Hence, there is no legal protection in fact, whatever there may be in form, for the slave population; and any amount of cruelty may be inflicted on them with impunity. Is it possible for the human mind to conceive of a more horrible state of society?
The effect of a religious profession on the conduct of southern masters is vividly described in the following Narrative, and shown to be any thing but salutary. In the nature of the case, it must be in the highest degree pernicious. The testimony of Mr. He is a felon of the highest grade. He is a man-stealer. It is of no importance what you put in the other scale. If with the former, then are you the foe of God and man. If with the latter, what are you prepared to do and dare in their behalf?
Be faithful, be vigilant, be untiring in your efforts to break every yoke, and let the oppressed go free. My Dear Friend:. You remember the old fable of "The Man and the Lion," where the lion complained that he should not be so misrepresented "when the lions write history. One might, indeed, rest sufficiently satisfied with what, it is evident, must be, in general the results of such a relation, without seeking farther to find whether they have followed in every instance.
Indeed, those who stare at the half-peck of corn a week, and love to count the lashes on the slave's back, are seldom the "stuff " out of which reformers and abolitionists are to be made. I remember that, in , many were waiting for the results of the West India experiment, before they could come into our ranks. Those "results" have come long ago; but, alas! A man must be disposed to judge of emancipation by other tests than whether it has increased the produce of sugar,--and to hate slavery for other reasons because it starves men and whips, women,--before he is ready to lay the first stone of his anti-slavery life.
Page xiv I was glad to learn, in your story, how early the most neglected of God's children waken to a sense of their rights, and of the injustice done them. Experience is a keen teacher; and long before you had mastered your A B C, or knew where the "white sails" of the Chesapeake were bound, you began, I see, to gauge the wretchedness of the slave, not by his hunger and want, not by his lashes and toil, but by the cruel and blighting death which gathers over his soul. In connection with this, there is one circumstance which makes your recollections peculiarly valuable, and renders your early insight the more remarkable.
You come from that part of the country where we are told slavery appears with its fairest features. Let us hear, then, what it is at its best estate--gaze on its bright side, if it has one; and then imagination may task her powers to add dark lines to the picture, as she travels southward to that for the colored man Valley of the Shadow of Death, where the Mississippi sweeps along. Again, we have known you long, and can put the most entire confidence in your truth, candor, and sincerity. Every one who has heard you speak has felt, and, I am confident, every one who reads your book will feel, persuaded that you give them a fair specimen of the whole truth.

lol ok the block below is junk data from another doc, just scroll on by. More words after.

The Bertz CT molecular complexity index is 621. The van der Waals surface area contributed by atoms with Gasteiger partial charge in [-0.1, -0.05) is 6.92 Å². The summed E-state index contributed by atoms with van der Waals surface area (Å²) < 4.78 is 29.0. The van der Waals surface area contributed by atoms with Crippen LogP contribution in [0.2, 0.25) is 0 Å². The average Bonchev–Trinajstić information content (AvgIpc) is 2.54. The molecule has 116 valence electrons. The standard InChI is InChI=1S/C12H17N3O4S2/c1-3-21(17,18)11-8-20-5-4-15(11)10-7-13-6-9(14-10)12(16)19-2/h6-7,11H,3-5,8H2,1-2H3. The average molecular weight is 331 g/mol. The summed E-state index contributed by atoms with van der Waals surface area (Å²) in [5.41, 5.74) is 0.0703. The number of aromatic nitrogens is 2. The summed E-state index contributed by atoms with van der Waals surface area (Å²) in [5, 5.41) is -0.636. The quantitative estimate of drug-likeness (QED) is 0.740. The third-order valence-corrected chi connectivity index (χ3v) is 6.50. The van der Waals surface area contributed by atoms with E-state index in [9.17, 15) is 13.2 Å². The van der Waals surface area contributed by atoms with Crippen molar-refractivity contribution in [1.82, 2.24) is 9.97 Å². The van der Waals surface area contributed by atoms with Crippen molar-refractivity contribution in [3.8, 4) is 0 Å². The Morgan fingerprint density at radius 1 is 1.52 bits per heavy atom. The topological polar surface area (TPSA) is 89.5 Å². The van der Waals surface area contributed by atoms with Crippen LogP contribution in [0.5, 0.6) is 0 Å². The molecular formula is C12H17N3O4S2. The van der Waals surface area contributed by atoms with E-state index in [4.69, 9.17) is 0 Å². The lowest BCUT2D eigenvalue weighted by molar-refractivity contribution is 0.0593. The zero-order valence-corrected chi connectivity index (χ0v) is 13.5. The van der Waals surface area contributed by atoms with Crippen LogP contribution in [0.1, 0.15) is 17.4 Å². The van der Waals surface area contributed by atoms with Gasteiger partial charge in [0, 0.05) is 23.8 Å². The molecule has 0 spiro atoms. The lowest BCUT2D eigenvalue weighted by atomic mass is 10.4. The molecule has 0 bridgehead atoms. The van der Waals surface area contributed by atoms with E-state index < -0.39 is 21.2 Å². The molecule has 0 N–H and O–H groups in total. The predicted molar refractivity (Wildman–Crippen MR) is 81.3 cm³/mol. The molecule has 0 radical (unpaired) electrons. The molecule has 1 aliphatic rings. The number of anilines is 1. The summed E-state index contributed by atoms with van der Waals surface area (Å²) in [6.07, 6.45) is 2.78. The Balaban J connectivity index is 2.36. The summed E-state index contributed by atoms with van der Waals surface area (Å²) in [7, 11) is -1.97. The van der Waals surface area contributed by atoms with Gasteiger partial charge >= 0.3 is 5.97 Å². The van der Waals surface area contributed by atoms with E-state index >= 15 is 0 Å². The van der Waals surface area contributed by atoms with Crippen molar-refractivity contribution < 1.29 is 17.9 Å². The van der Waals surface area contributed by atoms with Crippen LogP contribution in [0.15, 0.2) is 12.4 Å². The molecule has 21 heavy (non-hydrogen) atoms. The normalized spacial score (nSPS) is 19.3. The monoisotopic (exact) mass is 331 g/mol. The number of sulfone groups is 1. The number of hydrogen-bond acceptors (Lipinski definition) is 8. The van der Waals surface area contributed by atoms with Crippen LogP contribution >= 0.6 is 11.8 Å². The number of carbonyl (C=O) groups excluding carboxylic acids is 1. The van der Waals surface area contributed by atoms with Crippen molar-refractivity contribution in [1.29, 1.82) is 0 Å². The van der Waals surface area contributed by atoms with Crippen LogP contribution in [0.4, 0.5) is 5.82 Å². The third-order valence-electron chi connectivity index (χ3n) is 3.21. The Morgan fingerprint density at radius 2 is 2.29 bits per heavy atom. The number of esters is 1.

No one-sided portrait,--no wholesale complaints,-- but strict justice done, whenever individual kindliness has neutralized, for a moment, the deadly system with which it was strangely allied. You have been with us, too, some years, and can fairly compare the twilight of rights, which your race enjoy at the North, with that "noon of night" under which they labor south of Mason and Dixon's line. Tell us whether, after all, the half-free colored man of Massachusetts is worse off than the pampered slave of the rice swamps!
In reading your life, no one can say that we have Page xv unfairly picked out some rare specimens of cruelty. We know that the bitter drops, which even you have drained from the cup, are no incidental aggravations, no individual ills, but such as must mingle always and necessarily in the lot of every slave. They are the essential ingredients, not the occasional results, of the system. After a two-hour long physical battle, Douglass ultimately conquers Covey.
After this fight, he is never beaten again. Douglass is not punished by the law, which is believed to be due to the fact that Covey cherishes his reputation as a "negro-breaker", which would be jeopardized if others knew what happened. When his one-year contract ends under Covey, Douglass is sent to live on William Freeland's plantation. Douglass comments on the abuse suffered under Covey, a religious man, and the relative peace under the more favourable, but more secular, Freeland.
On Freeland's plantation, Douglass befriends other slaves and teaches them how to read. Douglass and a small group of slaves make a plan to escape, but before doing so, they are caught and Douglass is put in jail.
Narrative of the Life of Frederick Douglass is an memoir and treatise on abolition written by famous orator and former slave Frederick Douglass during his time in Lynn, Massachusetts. It is generally held to be the most famous of a number of. Narrative of the Life of Frederick Douglass is an memoir and treatise on abolition written by famous orator and former slave Frederick Douglass during his.
Following his release about a week later, he is sent to Baltimore once more, but this time to learn a trade. He becomes an apprentice in a shipyard under Mr. Gardner where he is disliked by several white apprentices due to his slave status and race; at one point he gets into a fight with them and they nearly gouge out his left eye. Woefully beaten, Douglass goes to Master Hugh, who is kind regarding this situation and refuses to let Douglass return to the shipyard. Master Hugh tries to find a lawyer but all refuse, saying they can only do something for a white person.
Sophia Auld, who had turned cruel under the influence of slavery, feels pity for Douglass and tends to the wound at his left eye until he is healed. At this point, Douglass is employed as a calker and receives wages, but is forced to give every cent to Master Auld in due time. Douglass eventually finds his own job and plans the date in which he will escape to the North.
He succeeds in reaching New Bedford , but does not give details of how he does so in order to protect those who helped him and to allow the possibility for other slaves escape by similar means.